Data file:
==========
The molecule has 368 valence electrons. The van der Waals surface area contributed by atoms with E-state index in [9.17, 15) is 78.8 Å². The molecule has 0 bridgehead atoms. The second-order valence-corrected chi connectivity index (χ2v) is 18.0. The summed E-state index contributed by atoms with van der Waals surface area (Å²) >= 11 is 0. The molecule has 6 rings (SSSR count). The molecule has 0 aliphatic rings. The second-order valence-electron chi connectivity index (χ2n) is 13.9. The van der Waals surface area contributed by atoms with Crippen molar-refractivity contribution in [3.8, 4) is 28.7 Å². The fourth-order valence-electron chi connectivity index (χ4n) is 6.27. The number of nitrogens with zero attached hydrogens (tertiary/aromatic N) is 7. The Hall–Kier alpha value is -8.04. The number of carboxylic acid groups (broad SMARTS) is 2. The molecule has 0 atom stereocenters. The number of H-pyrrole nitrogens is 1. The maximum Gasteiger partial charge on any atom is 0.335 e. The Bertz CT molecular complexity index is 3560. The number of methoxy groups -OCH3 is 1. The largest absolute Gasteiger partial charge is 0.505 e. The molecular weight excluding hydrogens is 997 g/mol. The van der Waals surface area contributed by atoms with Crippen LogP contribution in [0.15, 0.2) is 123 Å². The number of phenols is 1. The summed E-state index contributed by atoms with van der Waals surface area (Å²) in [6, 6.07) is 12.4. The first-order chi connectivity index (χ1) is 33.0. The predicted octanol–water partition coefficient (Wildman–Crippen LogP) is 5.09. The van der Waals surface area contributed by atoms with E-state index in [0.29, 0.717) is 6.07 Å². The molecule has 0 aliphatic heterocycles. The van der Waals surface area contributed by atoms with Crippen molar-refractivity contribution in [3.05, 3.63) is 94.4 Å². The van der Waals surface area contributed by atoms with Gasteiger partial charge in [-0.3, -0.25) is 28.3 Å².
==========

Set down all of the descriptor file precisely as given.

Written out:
The molecule has 368 valence electrons. The van der Waals surface area contributed by atoms with E-state index in [9.17, 15) is 78.8 Å². The molecule has 0 bridgehead atoms. The second-order valence-corrected chi connectivity index (χ2v) is 18.0. The summed E-state index contributed by atoms with van der Waals surface area (Å²) >= 11 is 0. The molecule has 6 rings (SSSR count). The molecule has 0 aliphatic rings. The second-order valence-electron chi connectivity index (χ2n) is 13.9. The van der Waals surface area contributed by atoms with Crippen molar-refractivity contribution in [3.8, 4) is 28.7 Å². The fourth-order valence-electron chi connectivity index (χ4n) is 6.27. The number of nitrogens with zero attached hydrogens (tertiary/aromatic N) is 7. The Hall–Kier alpha value is -8.04. The number of carboxylic acid groups (broad SMARTS) is 2. The molecule has 0 atom stereocenters. The number of H-pyrrole nitrogens is 1. The maximum Gasteiger partial charge on any atom is 0.335 e. The Bertz CT molecular complexity index is 3560. The number of methoxy groups -OCH3 is 1. The largest absolute Gasteiger partial charge is 0.505 e. The molecular weight excluding hydrogens is 997 g/mol. The van der Waals surface area contributed by atoms with Crippen LogP contribution in [0.15, 0.2) is 123 Å². The number of phenols is 1. The summed E-state index contributed by atoms with van der Waals surface area (Å²) in [6, 6.07) is 12.4. The first-order chi connectivity index (χ1) is 33.0. The predicted octanol–water partition coefficient (Wildman–Crippen LogP) is 5.09. The van der Waals surface area contributed by atoms with E-state index in [0.29, 0.717) is 6.07 Å². The molecule has 0 aliphatic heterocycles. The van der Waals surface area contributed by atoms with Crippen molar-refractivity contribution in [3.05, 3.63) is 94.4 Å². The van der Waals surface area contributed by atoms with Gasteiger partial charge in [-0.3, -0.25) is 28.3 Å².